[TOC] [Prev] [Next]

System Architecture

Note: The RMI documentation on this site is temporarily unavailable. Links to all RMI pages will be redirected shortly.



The RMI system consists of three layers: the stub/skeleton layer, the remote reference layer, and the transport layer. The boundary at each layer is defined by a specific interface and protocol; each layer, therefore, is independent of the next and can be replaced by an alternate implementation without affecting the other layers in the system. For example, the current transport implementation is TCP-based (using Java sockets), but a transport based on UDP could be substituted.

To accomplish transparent transmission of objects from one address space to another, the technique of object serialization (designed specifically for the Java language) is used. Object serialization is described in this chapter only with regard to its use for marshaling primitives and objects. For complete details, see the Object Serialization Specification.

Another technique, called dynamic stub loading, is used to support client-side stubs which implement the same set of remote interfaces as a remote object itself. This technique, used when a stub of the exact type is not already available to the client, allows a client to use the Java language's built-in operators for casting and type-checking.

Architectural Overview

The RMI system consists of three layers:

The application layer sits on top of the RMI system. The relationship between the layers is shown in the following figure.

A remote method invocation from a client to a remote server object travels down through the layers of the RMI system to the client-side transport, then up through the server-side transport to the server.

A client invoking a method on a remote server object actually makes use of a stub or proxy for the remote object as a conduit to the remote object. A client- held reference to a remote object is a reference to a local stub. This stub is an implementation of the remote interfaces of the remote object and forwards invocation requests to that server object via the remote reference layer. Stubs are generated using the rmic compiler.

The remote reference layer is responsible for carrying out the semantics of the invocation. For example, the remote reference layer is responsible for determining whether the server is a single object or is a replicated object requiring communications with multiple locations. Each remote object implementation chooses its own remote reference semantics-whether the server is a single object or is a replicated object requiring communications with its replicas.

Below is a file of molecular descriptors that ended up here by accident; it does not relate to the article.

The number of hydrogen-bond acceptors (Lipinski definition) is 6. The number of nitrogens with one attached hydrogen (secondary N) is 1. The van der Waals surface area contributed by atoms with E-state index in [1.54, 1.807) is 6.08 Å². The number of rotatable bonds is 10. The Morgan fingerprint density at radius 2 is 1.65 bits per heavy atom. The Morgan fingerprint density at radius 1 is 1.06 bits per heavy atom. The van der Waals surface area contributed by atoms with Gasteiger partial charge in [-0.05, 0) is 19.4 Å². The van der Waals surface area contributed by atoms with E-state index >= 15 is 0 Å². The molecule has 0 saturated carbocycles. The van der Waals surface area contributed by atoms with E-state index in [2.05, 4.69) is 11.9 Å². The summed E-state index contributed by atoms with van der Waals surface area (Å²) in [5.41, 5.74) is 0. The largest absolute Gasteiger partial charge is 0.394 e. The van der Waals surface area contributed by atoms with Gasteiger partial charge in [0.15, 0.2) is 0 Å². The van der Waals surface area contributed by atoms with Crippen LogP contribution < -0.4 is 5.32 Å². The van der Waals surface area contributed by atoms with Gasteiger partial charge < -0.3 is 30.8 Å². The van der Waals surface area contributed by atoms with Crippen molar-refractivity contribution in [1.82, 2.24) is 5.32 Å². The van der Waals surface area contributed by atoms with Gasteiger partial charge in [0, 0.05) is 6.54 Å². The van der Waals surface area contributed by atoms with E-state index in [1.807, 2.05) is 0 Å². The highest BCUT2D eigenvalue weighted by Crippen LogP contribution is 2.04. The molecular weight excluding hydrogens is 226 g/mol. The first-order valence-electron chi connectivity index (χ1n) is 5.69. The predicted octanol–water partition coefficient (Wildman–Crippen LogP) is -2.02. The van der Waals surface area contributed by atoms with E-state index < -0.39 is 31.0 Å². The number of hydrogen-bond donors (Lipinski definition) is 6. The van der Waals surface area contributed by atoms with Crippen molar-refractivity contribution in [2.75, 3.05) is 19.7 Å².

Also handled by the remote reference layer are the reference semantics for the server. The remote reference layer, for example, abstracts the different ways of referring to objects that are implemented in (a) servers that are always running on some machine, and (b) servers that are run only when some method invocation is made on them (activation). At the layers above the remote reference layer, these differences are not seen.

The transport layer is responsible for connection setup, connection management, and keeping track of and dispatching to remote objects (the targets of remote calls) residing in the transport's address space.

In order to dispatch to a remote object, the transport forwards the remote call up to the remote reference layer. The remote reference layer handles any server-side behavior that needs to occur before handing off the request to the server-side skeleton. The skeleton for a remote object makes an up call to the remote object implementation which carries out the actual method call.

The return value of a call is sent back through the skeleton, remote reference layer, and transport on the server side, and then up through the transport, remote reference layer, and stub on the client side.

The Stub/Skeleton Layer

The stub/skeleton layer is the interface between the application layer and the rest of the RMI system. This layer does not deal with specifics of any transport, but transmits data to the remote reference layer via the abstraction of marshal streams. Marshal streams employ a mechanism called object serialization which enables Java objects to be transmitted between address spaces. Objects transmitted using the object serialization system are passed by copy to the remote address space, unless they are remote objects, in which case they are passed by reference.

A stub for a remote object is the client-side proxy for the remote object. Such a stub implements all the interfaces that are supported by the remote object implementation. A client-side stub is responsible for:

A skeleton for a remote object is a server-side entity that contains a method which dispatches calls to the actual remote object implementation. The skeleton is responsible for:

The appropriate stub and skeleton classes are determined at run time and are dynamically loaded as needed, as described in Dynamic Class Loading. Stubs and skeletons are generated using the rmic compiler.

The Remote Reference Layer